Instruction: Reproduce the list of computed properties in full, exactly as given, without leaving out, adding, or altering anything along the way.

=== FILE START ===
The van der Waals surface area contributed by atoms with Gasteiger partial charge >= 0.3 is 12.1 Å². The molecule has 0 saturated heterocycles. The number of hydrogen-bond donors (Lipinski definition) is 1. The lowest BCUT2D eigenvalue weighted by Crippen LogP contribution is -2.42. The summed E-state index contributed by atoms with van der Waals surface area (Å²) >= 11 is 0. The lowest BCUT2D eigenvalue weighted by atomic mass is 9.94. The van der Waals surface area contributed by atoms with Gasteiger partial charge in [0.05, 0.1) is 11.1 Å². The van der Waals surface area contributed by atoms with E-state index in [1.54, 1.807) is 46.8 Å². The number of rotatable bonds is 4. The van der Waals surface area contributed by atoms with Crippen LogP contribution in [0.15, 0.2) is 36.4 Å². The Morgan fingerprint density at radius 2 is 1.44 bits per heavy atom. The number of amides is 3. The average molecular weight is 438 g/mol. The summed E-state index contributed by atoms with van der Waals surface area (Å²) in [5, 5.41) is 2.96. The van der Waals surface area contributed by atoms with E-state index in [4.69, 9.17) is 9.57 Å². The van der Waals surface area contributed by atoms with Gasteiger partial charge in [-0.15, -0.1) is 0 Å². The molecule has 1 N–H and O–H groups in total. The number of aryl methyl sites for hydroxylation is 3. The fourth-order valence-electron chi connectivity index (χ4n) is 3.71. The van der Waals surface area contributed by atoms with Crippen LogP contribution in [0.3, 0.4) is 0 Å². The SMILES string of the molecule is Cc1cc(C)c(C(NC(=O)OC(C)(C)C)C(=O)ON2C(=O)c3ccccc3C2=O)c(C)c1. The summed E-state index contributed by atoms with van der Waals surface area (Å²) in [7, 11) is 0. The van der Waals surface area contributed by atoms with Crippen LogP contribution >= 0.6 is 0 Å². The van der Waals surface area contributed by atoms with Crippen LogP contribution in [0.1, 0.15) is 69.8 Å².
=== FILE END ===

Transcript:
The van der Waals surface area contributed by atoms with Gasteiger partial charge >= 0.3 is 12.1 Å². The molecule has 0 saturated heterocycles. The number of hydrogen-bond donors (Lipinski definition) is 1. The lowest BCUT2D eigenvalue weighted by Crippen LogP contribution is -2.42. The summed E-state index contributed by atoms with van der Waals surface area (Å²) >= 11 is 0. The lowest BCUT2D eigenvalue weighted by atomic mass is 9.94. The van der Waals surface area contributed by atoms with Gasteiger partial charge in [0.05, 0.1) is 11.1 Å². The van der Waals surface area contributed by atoms with E-state index in [1.54, 1.807) is 46.8 Å². The number of rotatable bonds is 4. The van der Waals surface area contributed by atoms with Crippen LogP contribution in [0.15, 0.2) is 36.4 Å². The Morgan fingerprint density at radius 2 is 1.44 bits per heavy atom. The number of amides is 3. The average molecular weight is 438 g/mol. The summed E-state index contributed by atoms with van der Waals surface area (Å²) in [5, 5.41) is 2.96. The van der Waals surface area contributed by atoms with E-state index in [4.69, 9.17) is 9.57 Å². The van der Waals surface area contributed by atoms with Gasteiger partial charge in [-0.15, -0.1) is 0 Å². The molecule has 1 N–H and O–H groups in total. The number of aryl methyl sites for hydroxylation is 3. The fourth-order valence-electron chi connectivity index (χ4n) is 3.71. The van der Waals surface area contributed by atoms with Crippen LogP contribution in [0.3, 0.4) is 0 Å². The SMILES string of the molecule is Cc1cc(C)c(C(NC(=O)OC(C)(C)C)C(=O)ON2C(=O)c3ccccc3C2=O)c(C)c1. The summed E-state index contributed by atoms with van der Waals surface area (Å²) in [7, 11) is 0. The van der Waals surface area contributed by atoms with Crippen LogP contribution >= 0.6 is 0 Å². The van der Waals surface area contributed by atoms with Crippen LogP contribution in [0.1, 0.15) is 69.8 Å².